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What We Have to Learn from Jo Cox's Tragic Death.

20/06/2016 13:17 | Updated 20 June 2016

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This is perhaps, a rather personal blog post, but this week demands that we be personal and open and not ignore what has been happening in the world. If we are honest with ourselves, what has been happening around the globe is nothing short of the Western world tearing itself to pieces with a bigotry and hate we haven't seen in decades .... and I am sad. I am sad for the world, and I am sad for our children, pupils, and young people, who are growing up in this world. With this sadness, however, is a small sense of hope, hope that between us who believe in love and kindness and compassion (and I believe this to be a majority of people), we can teach our children that hate and anger are not the way to a better world.

In RWS, when we get feedback from teachers and parents about what our programme has done for their children quite often it will be about the children being able to focus more in class, children able to set goals, children able to believe in themselves. The most powerful feedback we have received, however, is from a mother who said something so simple, so seemingly small and inconsequential, she said "my son is kinder since doing the programme." Her son is kinder; she told us he was kinder to his friends .... and that actually all of his friends seemed to be kinder as well.

Well.

If there is something more important we should be teaching our children, I don't know what it is. To be kind, to be compassionate, to be empathetic, to be giving, caring, loving, and to want to help others, this is what we should be teaching our children on a daily basis. Kindness is such a simple thing, it is simply acknowledging that that person next to you is a miracle of a human being, with as much rights as you to be here and to live peacefully and with joy. Someone who firmly believed this was Jo Cox, a mother, an MP, and a believer in human rights for all. Jo was someone who wanted to make a positive difference in this world, who cared about people less fortunate then ourselves, and who was a shining example for us all to actually get off our butts and try to help others. Jo was the epitome of kindness, and what a shining representation of what it means to be kind she was.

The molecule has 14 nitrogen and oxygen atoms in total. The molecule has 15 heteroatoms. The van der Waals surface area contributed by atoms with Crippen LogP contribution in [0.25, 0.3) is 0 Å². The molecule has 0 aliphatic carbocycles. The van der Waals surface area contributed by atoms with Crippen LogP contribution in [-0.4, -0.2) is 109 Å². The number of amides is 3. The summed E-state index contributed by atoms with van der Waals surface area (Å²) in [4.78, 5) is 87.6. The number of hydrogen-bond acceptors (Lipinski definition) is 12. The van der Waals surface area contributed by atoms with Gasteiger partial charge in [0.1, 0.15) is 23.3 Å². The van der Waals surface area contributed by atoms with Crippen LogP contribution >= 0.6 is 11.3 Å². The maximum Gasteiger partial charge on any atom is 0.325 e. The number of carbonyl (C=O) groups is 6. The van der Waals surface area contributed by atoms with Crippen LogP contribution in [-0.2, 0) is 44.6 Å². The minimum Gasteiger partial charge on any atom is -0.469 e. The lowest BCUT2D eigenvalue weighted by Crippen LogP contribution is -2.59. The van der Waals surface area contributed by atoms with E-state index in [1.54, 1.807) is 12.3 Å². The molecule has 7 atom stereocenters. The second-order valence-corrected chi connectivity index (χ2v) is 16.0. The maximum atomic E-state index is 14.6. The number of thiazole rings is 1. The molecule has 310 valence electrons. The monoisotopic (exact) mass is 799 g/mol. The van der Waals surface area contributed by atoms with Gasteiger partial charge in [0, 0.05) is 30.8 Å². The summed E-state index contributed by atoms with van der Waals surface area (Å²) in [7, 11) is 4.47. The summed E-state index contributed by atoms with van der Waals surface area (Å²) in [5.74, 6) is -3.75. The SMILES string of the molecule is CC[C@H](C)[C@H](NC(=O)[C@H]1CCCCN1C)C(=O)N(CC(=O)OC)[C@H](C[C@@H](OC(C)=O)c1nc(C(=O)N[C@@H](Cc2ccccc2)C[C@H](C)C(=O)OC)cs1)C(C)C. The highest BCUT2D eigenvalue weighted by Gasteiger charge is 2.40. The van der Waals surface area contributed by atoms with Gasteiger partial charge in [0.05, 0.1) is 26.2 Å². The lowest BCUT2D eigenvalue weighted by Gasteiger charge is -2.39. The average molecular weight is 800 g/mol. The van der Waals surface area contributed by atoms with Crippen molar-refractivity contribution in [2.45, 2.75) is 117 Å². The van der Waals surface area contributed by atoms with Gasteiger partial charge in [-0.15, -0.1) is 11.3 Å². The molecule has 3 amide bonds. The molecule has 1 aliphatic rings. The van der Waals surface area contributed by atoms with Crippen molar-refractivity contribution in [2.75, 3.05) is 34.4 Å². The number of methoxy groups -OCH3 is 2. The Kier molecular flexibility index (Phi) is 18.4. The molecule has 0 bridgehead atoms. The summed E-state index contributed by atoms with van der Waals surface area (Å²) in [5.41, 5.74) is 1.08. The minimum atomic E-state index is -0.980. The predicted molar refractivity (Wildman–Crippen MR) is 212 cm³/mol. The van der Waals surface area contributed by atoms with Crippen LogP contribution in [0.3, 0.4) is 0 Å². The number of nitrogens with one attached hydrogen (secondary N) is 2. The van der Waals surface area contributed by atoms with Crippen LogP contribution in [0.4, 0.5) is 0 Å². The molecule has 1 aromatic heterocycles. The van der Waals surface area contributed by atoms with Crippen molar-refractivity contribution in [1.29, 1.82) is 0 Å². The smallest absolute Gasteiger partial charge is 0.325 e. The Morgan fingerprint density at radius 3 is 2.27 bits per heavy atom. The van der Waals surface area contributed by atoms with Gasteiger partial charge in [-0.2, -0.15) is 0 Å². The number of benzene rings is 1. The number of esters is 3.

Her death on Thursday, along with the tragic mass shooting in Orlando, has been a wakeup call for all of us, in a world where its becoming increasingly apparent that violence is the accepted answer to someone who doesn't agree with you or isn't like you. When did this way of dealing with difference become the norm? Jo would want us to break this pattern, this inclination to give into the hate and violence. But her husband puts it best:

So how can I finish this blogpost .... I want to finish it on a positive note, with a call to action for all of us, a rallying cry to everyone that believes in a loving, caring, and compassionate world - Let us not give into the hatred and bigotry that is pervading our lives at the moment, let us look at the children of this world and imagine the kind of world that they would want to live in .... and let us make that world a reality. Let us work together to make the change we want to see in the world.

I challenge you all to question your prejudices and your preconceptions. I challenge you to talk to someone who you would never normally talk to, and to really listen to them, ask them about who they are, their dreams and hopes for their future. I challenge you to accept your children for who they are - yes, warts and all! I challenge you to be kind to every single person you meet, every single day .... Let us be the change we want to see in our world, if not for yourself, for you children, for all the children in this world.

This article was originally posted on the RWS website on the 18th June, 2016